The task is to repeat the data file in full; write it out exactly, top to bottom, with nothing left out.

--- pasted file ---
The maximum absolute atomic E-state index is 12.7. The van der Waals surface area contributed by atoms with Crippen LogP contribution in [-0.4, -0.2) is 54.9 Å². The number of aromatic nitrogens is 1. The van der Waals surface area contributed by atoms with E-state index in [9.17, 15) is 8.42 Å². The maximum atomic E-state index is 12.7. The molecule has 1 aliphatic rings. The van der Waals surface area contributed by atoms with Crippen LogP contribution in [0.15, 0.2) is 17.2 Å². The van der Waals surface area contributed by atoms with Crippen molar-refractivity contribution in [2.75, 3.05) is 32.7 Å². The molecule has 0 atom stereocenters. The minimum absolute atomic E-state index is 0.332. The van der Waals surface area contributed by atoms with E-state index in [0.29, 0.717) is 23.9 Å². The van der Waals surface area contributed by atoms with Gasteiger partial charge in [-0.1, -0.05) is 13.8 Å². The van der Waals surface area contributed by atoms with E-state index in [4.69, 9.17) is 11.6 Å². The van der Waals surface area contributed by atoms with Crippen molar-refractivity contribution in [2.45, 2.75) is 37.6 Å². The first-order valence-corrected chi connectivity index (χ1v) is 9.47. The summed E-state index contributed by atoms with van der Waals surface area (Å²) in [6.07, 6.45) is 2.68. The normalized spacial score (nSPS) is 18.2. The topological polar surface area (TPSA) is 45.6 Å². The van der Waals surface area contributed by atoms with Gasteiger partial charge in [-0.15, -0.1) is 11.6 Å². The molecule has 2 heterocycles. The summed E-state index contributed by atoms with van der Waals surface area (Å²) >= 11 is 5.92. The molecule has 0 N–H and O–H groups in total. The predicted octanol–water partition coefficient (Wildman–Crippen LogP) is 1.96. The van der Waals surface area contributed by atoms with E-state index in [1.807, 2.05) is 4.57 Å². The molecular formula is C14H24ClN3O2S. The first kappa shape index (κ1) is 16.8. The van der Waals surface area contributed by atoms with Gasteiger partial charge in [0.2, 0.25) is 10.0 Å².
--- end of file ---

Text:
The maximum absolute atomic E-state index is 12.7. The van der Waals surface area contributed by atoms with Crippen LogP contribution in [-0.4, -0.2) is 54.9 Å². The number of aromatic nitrogens is 1. The van der Waals surface area contributed by atoms with E-state index in [9.17, 15) is 8.42 Å². The maximum atomic E-state index is 12.7. The molecule has 1 aliphatic rings. The van der Waals surface area contributed by atoms with Crippen LogP contribution in [0.15, 0.2) is 17.2 Å². The van der Waals surface area contributed by atoms with Crippen molar-refractivity contribution in [2.75, 3.05) is 32.7 Å². The molecule has 0 atom stereocenters. The minimum absolute atomic E-state index is 0.332. The van der Waals surface area contributed by atoms with E-state index in [0.29, 0.717) is 23.9 Å². The van der Waals surface area contributed by atoms with Gasteiger partial charge in [-0.1, -0.05) is 13.8 Å². The van der Waals surface area contributed by atoms with E-state index in [4.69, 9.17) is 11.6 Å². The van der Waals surface area contributed by atoms with Crippen molar-refractivity contribution in [2.45, 2.75) is 37.6 Å². The first-order valence-corrected chi connectivity index (χ1v) is 9.47. The summed E-state index contributed by atoms with van der Waals surface area (Å²) in [6.07, 6.45) is 2.68. The normalized spacial score (nSPS) is 18.2. The topological polar surface area (TPSA) is 45.6 Å². The van der Waals surface area contributed by atoms with Gasteiger partial charge in [-0.15, -0.1) is 11.6 Å². The molecule has 2 heterocycles. The summed E-state index contributed by atoms with van der Waals surface area (Å²) >= 11 is 5.92. The molecule has 0 N–H and O–H groups in total. The predicted octanol–water partition coefficient (Wildman–Crippen LogP) is 1.96. The van der Waals surface area contributed by atoms with E-state index in [1.807, 2.05) is 4.57 Å². The molecular formula is C14H24ClN3O2S. The first kappa shape index (κ1) is 16.8. The van der Waals surface area contributed by atoms with Gasteiger partial charge in [0.2, 0.25) is 10.0 Å².